I love how today’s food trends have made Middle Eastern food so popular. Otherwise, I probably never would have heard of sabich, or hawaij, or arayes.
So what are they? Arayes are native to Lebanon, where they stuff kofta, a spiced beef or lamb mixture, into pita pockets and grill them. Yes, it’s as good as it’s sounds.
What I love even more than traditional arayes, is that chef’s have been creating their own adaptation of the classic for a fun twist. A local restaurant had fish arayes on the menu last week, and I’ve been seeing lots of other variations of the traditional filling as well.
While I’m usually one for turning tradition on it’s head, I loved my classic recipe so much that I went with it. But I did spare you the annoying blogger habit of calling anything with 3 corners hamantaschen, because frankly, they are not. Although in the festive Purim spirit, they are triangular, and they really do make the perfect Purim party appetizer.
Speaking of Purim party appetizers, I love to put out of bunch of finger food for my Purim feast every year because everyone is so busy coming and going, there’s hyper kids all over the place and probably a bunch of adult drunks too – so no one really wants a formal meal. Finger food makes the perfect spread and arayes are just the thing.
Some other great party appetizers that I’ve done in the past include:
drunken hasselback salami
pulled beef tacos
breaded honey drumsticks
hot dog eggrolls
franks in blanks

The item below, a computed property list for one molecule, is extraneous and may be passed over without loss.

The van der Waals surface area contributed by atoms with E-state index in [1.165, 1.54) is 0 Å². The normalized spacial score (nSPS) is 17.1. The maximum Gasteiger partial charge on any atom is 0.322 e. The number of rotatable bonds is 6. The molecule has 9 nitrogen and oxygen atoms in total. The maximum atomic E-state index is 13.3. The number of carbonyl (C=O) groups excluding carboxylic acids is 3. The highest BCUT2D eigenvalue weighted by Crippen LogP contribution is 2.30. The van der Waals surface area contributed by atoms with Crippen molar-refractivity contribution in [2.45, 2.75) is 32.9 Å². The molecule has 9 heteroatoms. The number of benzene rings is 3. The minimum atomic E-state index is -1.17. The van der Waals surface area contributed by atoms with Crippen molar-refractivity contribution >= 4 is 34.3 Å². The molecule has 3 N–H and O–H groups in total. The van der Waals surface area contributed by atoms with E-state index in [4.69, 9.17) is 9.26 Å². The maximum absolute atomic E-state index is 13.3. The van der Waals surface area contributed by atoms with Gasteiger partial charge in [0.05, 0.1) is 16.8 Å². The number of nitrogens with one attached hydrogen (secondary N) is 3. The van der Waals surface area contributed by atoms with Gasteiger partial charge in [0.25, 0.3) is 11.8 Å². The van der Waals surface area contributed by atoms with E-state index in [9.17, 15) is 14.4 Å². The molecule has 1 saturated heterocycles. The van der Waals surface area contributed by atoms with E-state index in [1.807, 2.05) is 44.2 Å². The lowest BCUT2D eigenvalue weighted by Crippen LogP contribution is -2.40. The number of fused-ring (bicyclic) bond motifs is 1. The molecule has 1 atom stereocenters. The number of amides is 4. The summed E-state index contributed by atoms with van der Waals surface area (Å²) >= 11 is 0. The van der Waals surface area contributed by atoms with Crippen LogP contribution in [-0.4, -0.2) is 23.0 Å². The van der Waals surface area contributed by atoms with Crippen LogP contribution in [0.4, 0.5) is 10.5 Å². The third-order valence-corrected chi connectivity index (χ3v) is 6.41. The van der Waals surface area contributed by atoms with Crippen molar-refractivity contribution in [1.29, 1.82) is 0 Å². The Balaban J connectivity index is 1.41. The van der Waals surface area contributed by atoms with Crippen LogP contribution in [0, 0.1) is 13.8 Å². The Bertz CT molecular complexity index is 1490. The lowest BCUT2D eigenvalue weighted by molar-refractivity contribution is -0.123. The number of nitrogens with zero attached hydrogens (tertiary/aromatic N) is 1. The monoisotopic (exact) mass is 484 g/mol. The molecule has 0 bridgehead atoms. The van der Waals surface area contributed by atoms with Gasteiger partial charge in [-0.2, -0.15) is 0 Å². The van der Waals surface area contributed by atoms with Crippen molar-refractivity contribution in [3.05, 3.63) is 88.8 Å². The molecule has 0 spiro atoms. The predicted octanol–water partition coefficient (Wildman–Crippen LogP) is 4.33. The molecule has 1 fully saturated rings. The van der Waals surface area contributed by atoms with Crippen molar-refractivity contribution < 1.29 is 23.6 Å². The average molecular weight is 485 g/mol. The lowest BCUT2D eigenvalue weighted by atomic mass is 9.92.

roasted sweet potatoes with gooey pecans (recipe in Millennial Kosher)
lachmagine pizza (recipe in Millennial Kosher)
Arayes Pita Pockets
YIELD: approximately 24 pita pockets
1 small onion, roughly chopped
2 cloves garlic
1/2 cup packed parsley
1 1/2 lbs. ground beef (not lean) or ground lamb
1 tsp cumin
1 tsp allspice
1 tsp salt
1/2 tsp pepper
1/4 cup pine nuts, optional
1/3 cup olive oil
prepared tahini, for serving
Preheat oven to 400 degrees.
Add the onion, garlic and parsley to the bowl of a food processor and pulse until chopped. Add the mixture to a mixing bowl with the beef, cumin, allspice, salt, pepper and pine nuts (if using). Gently stir the mixture to incorporate all the ingredients.
Cut the pitas in half and fill each pocket with about 1/4 cup of the meat mixture, flattening it out so it fills the pita evenly. Cut the pita halves into quarters and place on a parchment-lined baking sheet. Brush both sides of the pita with olive oil and bake for 20 minutes, flipping halfway through.
Serve warm with tahini, for dipping.
Jerusalem hummus in jars
herbed pita chips
grilled chicken fattoush